The passage that I refered to, in the context of the last panel on page 227 in Maus is as follows:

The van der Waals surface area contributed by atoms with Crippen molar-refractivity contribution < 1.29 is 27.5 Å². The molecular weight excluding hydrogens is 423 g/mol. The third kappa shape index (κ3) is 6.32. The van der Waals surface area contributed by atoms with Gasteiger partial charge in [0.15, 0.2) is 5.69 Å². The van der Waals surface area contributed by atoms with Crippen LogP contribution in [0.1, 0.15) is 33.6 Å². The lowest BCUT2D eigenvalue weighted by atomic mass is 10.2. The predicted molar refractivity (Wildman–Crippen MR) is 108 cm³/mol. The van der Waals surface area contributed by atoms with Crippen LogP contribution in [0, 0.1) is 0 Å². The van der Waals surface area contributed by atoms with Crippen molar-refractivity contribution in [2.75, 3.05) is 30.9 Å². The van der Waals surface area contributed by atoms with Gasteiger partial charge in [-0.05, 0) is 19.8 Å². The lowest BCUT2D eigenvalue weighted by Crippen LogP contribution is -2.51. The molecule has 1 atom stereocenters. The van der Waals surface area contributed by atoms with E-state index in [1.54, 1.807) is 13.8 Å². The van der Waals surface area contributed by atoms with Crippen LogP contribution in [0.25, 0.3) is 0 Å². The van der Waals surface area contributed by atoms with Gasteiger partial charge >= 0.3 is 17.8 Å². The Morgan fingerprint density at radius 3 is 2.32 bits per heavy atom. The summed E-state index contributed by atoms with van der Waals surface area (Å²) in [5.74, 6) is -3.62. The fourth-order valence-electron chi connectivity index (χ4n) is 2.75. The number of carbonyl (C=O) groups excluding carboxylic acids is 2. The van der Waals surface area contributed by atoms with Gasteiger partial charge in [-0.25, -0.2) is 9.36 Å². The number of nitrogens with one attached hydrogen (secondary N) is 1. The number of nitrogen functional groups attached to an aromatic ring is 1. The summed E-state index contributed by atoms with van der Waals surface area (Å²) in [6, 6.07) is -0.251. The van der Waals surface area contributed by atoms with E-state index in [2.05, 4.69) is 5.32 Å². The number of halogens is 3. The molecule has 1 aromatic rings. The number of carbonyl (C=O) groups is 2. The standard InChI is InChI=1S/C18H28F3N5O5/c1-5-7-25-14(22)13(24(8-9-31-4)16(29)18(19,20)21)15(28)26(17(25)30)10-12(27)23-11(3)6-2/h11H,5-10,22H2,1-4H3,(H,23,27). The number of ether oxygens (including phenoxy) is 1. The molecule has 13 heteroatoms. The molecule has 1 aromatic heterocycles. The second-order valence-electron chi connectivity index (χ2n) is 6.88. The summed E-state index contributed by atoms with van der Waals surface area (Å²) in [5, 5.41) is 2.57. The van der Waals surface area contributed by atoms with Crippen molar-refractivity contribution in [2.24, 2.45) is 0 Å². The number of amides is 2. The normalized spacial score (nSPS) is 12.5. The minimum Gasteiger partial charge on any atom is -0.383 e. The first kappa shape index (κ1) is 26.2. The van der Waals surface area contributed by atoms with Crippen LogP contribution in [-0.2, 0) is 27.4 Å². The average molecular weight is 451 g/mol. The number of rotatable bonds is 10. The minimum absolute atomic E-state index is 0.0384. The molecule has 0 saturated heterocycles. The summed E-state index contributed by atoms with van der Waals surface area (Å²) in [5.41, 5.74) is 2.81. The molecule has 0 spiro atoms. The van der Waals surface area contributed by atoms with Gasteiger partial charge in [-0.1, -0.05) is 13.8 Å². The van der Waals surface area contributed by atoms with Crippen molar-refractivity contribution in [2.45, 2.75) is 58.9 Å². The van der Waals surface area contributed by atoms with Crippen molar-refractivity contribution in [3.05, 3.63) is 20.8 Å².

....the latrines themselves were usually nothing but a trench with logs on either side on which prisoners had to balance. Any public elimination was extremely degrading to Germans, because in Germany utter privacy when eliminating was the absolute rule, except for infants and small children .... Therefore, enforced observation of and by others was a demoralising experience.I highly recommend the book as an indispensible analysis of not merely the details of the Nazi concetration camps, but of the psychology of the administrators, the guards and the prisoners: issue such as individualism, the fate of the hero, rationalisation of attitudes in both directions (e.g. helpless prisoners to all-powerful guards, and German guards to Jewish prisoners.) It is also a sustained argument against moral equivalancy: the extreme brutality and inhumanity of the Nazis a thesis.